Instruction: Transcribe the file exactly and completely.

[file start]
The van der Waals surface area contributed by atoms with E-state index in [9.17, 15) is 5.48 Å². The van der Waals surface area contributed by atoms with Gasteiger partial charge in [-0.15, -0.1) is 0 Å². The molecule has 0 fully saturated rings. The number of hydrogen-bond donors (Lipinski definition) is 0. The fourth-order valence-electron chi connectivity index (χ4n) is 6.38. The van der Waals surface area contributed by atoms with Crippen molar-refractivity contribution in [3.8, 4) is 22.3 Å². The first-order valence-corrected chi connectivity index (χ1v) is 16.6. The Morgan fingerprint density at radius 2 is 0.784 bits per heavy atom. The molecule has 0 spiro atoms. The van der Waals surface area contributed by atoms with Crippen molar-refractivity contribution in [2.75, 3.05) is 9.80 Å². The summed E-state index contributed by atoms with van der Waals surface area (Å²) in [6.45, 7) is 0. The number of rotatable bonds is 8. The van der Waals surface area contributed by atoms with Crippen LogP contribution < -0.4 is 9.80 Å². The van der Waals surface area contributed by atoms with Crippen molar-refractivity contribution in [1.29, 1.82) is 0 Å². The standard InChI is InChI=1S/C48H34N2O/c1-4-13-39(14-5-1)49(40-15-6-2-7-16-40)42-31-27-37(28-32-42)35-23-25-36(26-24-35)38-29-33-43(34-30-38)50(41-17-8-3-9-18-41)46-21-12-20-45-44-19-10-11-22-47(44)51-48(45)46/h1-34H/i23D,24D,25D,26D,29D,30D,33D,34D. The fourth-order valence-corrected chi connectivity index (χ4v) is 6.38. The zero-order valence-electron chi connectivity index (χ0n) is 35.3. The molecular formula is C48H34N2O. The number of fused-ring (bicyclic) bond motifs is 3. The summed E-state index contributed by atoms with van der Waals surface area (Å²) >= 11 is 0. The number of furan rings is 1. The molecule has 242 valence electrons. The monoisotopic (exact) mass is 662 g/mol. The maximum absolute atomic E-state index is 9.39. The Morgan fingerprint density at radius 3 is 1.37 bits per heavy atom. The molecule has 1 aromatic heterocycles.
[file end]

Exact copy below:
The van der Waals surface area contributed by atoms with E-state index in [9.17, 15) is 5.48 Å². The van der Waals surface area contributed by atoms with Gasteiger partial charge in [-0.15, -0.1) is 0 Å². The molecule has 0 fully saturated rings. The number of hydrogen-bond donors (Lipinski definition) is 0. The fourth-order valence-electron chi connectivity index (χ4n) is 6.38. The van der Waals surface area contributed by atoms with Crippen molar-refractivity contribution in [3.8, 4) is 22.3 Å². The first-order valence-corrected chi connectivity index (χ1v) is 16.6. The Morgan fingerprint density at radius 2 is 0.784 bits per heavy atom. The molecule has 0 spiro atoms. The van der Waals surface area contributed by atoms with Crippen molar-refractivity contribution in [2.75, 3.05) is 9.80 Å². The summed E-state index contributed by atoms with van der Waals surface area (Å²) in [6.45, 7) is 0. The number of rotatable bonds is 8. The van der Waals surface area contributed by atoms with Crippen LogP contribution < -0.4 is 9.80 Å². The van der Waals surface area contributed by atoms with Crippen molar-refractivity contribution in [1.29, 1.82) is 0 Å². The standard InChI is InChI=1S/C48H34N2O/c1-4-13-39(14-5-1)49(40-15-6-2-7-16-40)42-31-27-37(28-32-42)35-23-25-36(26-24-35)38-29-33-43(34-30-38)50(41-17-8-3-9-18-41)46-21-12-20-45-44-19-10-11-22-47(44)51-48(45)46/h1-34H/i23D,24D,25D,26D,29D,30D,33D,34D. The fourth-order valence-corrected chi connectivity index (χ4v) is 6.38. The zero-order valence-electron chi connectivity index (χ0n) is 35.3. The molecular formula is C48H34N2O. The number of fused-ring (bicyclic) bond motifs is 3. The summed E-state index contributed by atoms with van der Waals surface area (Å²) >= 11 is 0. The number of furan rings is 1. The molecule has 242 valence electrons. The monoisotopic (exact) mass is 662 g/mol. The maximum absolute atomic E-state index is 9.39. The Morgan fingerprint density at radius 3 is 1.37 bits per heavy atom. The molecule has 1 aromatic heterocycles.